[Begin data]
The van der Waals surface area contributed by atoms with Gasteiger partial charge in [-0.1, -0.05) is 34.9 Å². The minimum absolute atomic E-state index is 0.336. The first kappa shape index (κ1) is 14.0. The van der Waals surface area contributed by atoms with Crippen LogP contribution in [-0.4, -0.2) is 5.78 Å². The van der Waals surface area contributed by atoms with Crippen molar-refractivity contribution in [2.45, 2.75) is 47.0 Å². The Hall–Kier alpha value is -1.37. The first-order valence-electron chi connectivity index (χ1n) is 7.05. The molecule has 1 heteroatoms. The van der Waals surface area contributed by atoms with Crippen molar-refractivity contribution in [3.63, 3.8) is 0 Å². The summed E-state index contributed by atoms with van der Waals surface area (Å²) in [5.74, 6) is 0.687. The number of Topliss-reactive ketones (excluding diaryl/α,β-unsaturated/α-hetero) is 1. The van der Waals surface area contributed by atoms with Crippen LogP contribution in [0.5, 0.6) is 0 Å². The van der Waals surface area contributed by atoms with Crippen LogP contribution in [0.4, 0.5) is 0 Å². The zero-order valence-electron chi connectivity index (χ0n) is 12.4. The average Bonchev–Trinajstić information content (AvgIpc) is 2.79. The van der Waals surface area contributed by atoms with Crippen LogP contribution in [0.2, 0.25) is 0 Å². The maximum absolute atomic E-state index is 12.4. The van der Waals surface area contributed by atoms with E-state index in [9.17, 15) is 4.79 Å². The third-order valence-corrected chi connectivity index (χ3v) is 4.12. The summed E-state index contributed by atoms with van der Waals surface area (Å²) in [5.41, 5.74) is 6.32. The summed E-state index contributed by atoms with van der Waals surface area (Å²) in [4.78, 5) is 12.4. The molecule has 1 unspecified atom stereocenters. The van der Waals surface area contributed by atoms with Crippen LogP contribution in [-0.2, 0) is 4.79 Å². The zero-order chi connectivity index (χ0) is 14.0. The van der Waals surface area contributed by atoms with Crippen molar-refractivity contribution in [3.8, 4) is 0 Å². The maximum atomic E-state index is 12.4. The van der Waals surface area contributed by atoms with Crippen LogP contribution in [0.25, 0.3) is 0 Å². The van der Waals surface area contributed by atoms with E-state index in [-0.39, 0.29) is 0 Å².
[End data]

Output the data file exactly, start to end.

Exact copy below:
The van der Waals surface area contributed by atoms with Gasteiger partial charge in [-0.1, -0.05) is 34.9 Å². The minimum absolute atomic E-state index is 0.336. The first kappa shape index (κ1) is 14.0. The van der Waals surface area contributed by atoms with Crippen LogP contribution in [-0.4, -0.2) is 5.78 Å². The van der Waals surface area contributed by atoms with Crippen molar-refractivity contribution in [2.45, 2.75) is 47.0 Å². The Hall–Kier alpha value is -1.37. The first-order valence-electron chi connectivity index (χ1n) is 7.05. The molecule has 1 heteroatoms. The van der Waals surface area contributed by atoms with Crippen molar-refractivity contribution in [3.63, 3.8) is 0 Å². The summed E-state index contributed by atoms with van der Waals surface area (Å²) in [5.74, 6) is 0.687. The number of Topliss-reactive ketones (excluding diaryl/α,β-unsaturated/α-hetero) is 1. The van der Waals surface area contributed by atoms with Crippen LogP contribution in [0.5, 0.6) is 0 Å². The van der Waals surface area contributed by atoms with Crippen LogP contribution in [0.4, 0.5) is 0 Å². The zero-order valence-electron chi connectivity index (χ0n) is 12.4. The average Bonchev–Trinajstić information content (AvgIpc) is 2.79. The van der Waals surface area contributed by atoms with Crippen LogP contribution in [0.2, 0.25) is 0 Å². The maximum absolute atomic E-state index is 12.4. The van der Waals surface area contributed by atoms with E-state index in [9.17, 15) is 4.79 Å². The third-order valence-corrected chi connectivity index (χ3v) is 4.12. The summed E-state index contributed by atoms with van der Waals surface area (Å²) in [5.41, 5.74) is 6.32. The summed E-state index contributed by atoms with van der Waals surface area (Å²) in [4.78, 5) is 12.4. The molecule has 1 unspecified atom stereocenters. The van der Waals surface area contributed by atoms with Crippen LogP contribution in [-0.2, 0) is 4.79 Å². The zero-order chi connectivity index (χ0) is 14.0. The van der Waals surface area contributed by atoms with Crippen molar-refractivity contribution in [3.8, 4) is 0 Å². The maximum atomic E-state index is 12.4. The van der Waals surface area contributed by atoms with Crippen LogP contribution in [0.25, 0.3) is 0 Å². The van der Waals surface area contributed by atoms with E-state index in [-0.39, 0.29) is 0 Å².